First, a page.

Dutch voters went to the polls in local elections yesterday, with political parties opposing Muslim immigration expected to make gains before national elections in June. The elections in 394 local authorities cover matters such as parking fees and taxes on dog ownership – in theory at least. But national politicians have stated their stances on the Nato mission in Afghanistan and immigrant crime in the hope of influencing the local vote.
The party of the prominent anti-Islam politician Geert Wilders participated in only two cities: The Hague, where most opinion polls put it in second place, and Almere, where it is running neck-and-neck with Labour. Mr Wilders faces prosecution for allegedly inciting racial hatred with remarks including calling the Koran a "fascist" book and calling for it to be banned.
Facing up to Labour leader Wouter Bos in a televised pre-election debate, Mr Wilders called for a ban on immigration from Muslim countries and especially Moroccans because "they cause problems, they cause crime, they cause intimidation and violence.
"For the people that are already here, I say: if you adapt to Dutch laws and Dutch norms and values, you're welcome to stay," Mr Wilders said. "But if you don't, then you go to jail and as far as I'm concerned, out of the country." Mr Bos responded that "we'll only help this nation move forward if we stop thinking in terms of Muslims and non-Muslims".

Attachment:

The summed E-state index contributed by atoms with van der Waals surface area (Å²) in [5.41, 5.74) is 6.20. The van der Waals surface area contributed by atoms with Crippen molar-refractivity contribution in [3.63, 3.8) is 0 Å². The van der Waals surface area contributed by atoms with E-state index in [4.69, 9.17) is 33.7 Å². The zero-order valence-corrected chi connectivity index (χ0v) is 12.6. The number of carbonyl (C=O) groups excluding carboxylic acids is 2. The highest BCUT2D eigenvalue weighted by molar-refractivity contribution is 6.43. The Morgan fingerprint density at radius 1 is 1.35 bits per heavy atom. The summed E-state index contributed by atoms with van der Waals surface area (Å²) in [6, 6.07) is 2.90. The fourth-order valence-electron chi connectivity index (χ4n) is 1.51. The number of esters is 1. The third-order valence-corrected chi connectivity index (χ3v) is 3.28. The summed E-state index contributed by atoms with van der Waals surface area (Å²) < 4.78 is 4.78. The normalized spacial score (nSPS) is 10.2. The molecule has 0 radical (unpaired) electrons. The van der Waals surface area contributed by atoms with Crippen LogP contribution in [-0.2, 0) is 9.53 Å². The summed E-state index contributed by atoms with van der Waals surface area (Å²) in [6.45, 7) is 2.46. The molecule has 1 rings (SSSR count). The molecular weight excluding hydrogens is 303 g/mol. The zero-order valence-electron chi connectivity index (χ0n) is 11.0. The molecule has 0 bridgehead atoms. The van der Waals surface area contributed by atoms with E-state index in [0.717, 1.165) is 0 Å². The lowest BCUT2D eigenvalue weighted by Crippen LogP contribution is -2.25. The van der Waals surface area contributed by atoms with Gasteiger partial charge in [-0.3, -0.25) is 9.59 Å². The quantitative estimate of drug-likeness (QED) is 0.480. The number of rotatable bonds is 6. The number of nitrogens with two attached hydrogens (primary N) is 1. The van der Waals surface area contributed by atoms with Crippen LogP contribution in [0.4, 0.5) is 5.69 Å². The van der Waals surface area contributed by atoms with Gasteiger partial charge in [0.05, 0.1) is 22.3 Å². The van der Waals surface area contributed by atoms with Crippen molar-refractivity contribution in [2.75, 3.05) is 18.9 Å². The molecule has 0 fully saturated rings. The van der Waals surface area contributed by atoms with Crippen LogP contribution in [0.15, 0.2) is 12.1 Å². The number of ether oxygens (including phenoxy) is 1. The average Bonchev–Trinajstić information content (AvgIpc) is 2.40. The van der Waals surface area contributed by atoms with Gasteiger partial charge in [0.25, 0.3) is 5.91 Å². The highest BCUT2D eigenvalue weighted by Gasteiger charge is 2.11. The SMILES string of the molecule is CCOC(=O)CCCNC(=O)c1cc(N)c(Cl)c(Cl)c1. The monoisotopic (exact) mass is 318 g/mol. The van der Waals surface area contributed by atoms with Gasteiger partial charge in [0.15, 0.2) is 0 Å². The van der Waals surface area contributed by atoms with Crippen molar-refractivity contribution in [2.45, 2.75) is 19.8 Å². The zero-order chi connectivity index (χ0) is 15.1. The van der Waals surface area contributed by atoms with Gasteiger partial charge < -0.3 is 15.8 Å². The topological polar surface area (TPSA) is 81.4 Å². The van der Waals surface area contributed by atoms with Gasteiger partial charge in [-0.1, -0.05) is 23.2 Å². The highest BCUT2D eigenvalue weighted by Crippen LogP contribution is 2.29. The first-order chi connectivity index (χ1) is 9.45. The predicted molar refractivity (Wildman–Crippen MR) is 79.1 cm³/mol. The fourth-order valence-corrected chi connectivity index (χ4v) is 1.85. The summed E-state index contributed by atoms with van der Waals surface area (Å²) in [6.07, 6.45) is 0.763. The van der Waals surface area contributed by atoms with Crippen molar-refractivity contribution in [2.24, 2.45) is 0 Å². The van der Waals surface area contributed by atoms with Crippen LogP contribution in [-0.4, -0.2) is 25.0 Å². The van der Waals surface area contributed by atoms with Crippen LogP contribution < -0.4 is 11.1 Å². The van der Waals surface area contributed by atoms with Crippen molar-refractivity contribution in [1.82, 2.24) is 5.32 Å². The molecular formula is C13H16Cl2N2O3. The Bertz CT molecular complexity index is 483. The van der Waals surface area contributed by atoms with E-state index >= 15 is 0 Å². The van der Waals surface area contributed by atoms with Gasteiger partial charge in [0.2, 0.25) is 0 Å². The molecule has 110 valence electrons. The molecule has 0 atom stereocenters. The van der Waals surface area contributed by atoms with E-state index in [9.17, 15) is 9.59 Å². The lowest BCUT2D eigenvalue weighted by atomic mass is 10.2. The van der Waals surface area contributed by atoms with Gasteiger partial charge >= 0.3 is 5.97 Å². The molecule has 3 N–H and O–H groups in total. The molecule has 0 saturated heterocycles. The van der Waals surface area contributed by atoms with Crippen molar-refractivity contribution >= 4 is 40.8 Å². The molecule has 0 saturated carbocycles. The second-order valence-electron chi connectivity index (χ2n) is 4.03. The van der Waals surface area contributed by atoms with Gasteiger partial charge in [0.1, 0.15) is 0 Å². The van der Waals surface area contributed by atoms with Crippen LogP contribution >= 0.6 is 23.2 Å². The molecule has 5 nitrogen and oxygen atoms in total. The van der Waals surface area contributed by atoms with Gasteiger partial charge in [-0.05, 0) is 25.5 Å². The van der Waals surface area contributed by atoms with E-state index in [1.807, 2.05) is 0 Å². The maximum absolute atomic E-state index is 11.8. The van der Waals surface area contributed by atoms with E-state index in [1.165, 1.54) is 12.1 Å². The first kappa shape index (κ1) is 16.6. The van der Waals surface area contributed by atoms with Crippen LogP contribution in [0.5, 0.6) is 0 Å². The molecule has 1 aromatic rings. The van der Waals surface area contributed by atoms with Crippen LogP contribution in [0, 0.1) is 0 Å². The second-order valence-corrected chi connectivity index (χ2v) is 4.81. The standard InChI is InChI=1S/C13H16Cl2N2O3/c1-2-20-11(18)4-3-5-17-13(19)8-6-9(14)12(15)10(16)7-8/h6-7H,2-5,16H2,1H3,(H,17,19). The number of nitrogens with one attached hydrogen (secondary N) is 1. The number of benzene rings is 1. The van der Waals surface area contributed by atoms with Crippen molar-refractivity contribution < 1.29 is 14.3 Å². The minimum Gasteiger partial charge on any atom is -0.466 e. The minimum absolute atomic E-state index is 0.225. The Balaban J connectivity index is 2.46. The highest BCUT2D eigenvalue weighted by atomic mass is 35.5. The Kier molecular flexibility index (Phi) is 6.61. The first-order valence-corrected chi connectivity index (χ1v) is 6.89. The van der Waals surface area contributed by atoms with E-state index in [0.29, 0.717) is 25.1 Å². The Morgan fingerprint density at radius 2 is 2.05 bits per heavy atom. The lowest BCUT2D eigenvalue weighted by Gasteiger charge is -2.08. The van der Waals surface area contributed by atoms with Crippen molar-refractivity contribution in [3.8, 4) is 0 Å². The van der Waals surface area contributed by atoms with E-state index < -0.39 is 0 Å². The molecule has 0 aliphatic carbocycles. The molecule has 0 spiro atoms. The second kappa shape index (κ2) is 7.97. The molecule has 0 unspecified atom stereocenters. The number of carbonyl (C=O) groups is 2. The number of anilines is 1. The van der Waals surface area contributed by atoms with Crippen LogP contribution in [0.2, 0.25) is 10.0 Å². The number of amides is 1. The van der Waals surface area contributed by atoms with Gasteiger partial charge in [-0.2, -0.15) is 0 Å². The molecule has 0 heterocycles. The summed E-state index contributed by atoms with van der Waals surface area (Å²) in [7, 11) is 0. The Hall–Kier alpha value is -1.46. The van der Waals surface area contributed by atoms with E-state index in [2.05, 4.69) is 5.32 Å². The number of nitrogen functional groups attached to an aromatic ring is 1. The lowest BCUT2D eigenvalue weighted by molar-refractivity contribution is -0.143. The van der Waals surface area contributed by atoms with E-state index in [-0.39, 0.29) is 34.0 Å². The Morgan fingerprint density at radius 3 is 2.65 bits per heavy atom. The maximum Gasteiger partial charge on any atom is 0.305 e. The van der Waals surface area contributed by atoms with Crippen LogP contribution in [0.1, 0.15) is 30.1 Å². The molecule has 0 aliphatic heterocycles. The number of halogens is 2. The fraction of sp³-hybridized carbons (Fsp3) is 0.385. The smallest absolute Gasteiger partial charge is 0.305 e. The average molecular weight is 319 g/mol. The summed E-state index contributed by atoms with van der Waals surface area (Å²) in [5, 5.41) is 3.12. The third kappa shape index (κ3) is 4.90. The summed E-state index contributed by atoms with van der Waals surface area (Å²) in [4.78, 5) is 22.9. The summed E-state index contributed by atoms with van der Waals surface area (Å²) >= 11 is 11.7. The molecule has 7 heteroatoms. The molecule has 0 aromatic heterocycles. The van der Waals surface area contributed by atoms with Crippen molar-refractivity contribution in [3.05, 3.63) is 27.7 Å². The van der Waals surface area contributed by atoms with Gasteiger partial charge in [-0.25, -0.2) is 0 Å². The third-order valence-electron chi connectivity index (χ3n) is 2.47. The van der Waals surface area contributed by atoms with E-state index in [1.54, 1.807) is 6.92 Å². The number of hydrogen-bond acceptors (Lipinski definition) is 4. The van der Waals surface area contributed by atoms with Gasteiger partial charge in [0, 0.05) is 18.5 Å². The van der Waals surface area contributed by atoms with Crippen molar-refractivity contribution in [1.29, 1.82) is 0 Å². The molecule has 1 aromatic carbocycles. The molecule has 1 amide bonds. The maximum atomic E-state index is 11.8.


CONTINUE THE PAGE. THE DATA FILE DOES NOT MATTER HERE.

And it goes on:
He cited examples of a prominent Dutch football player, a comedian and a politician of Moroccan ancestry and said that he doubted their religion influenced their abilities.
"I think in terms of citizens that participate in society and basically behave and those that don't," he said. "What their religion is, that's not my business." After a major wave of immigration in the 1990s, Muslims make up about 6 per cent of the Dutch population.
Anti-immigrant political parties have been a major force in Dutch politics since the national elections of 2002, when a populist called Pim Fortuyn was assassinated by an animal rights activist days before the vote. His party finished second and joined a right-wing cabinet.
Mr Wilders is seen as an heir to Fortuyn, and his Freedom Party finished in second place among Dutch parties in European elections last year.
In the current local elections, Labour saw a late surge in the opinion polls after walking out of the cabinet over Dutch involvement in the Afghanistan war last month.
Prime Minister Jan Peter Balkenende's centrist government collapsed, forcing the recall of 1,600 Dutch soldiers in the province of Uruzgan at the completion of their mission in August.
Dutch national elections are scheduled for 9 June. Official results in the local elections will be announced tomorrow morning.Reuse content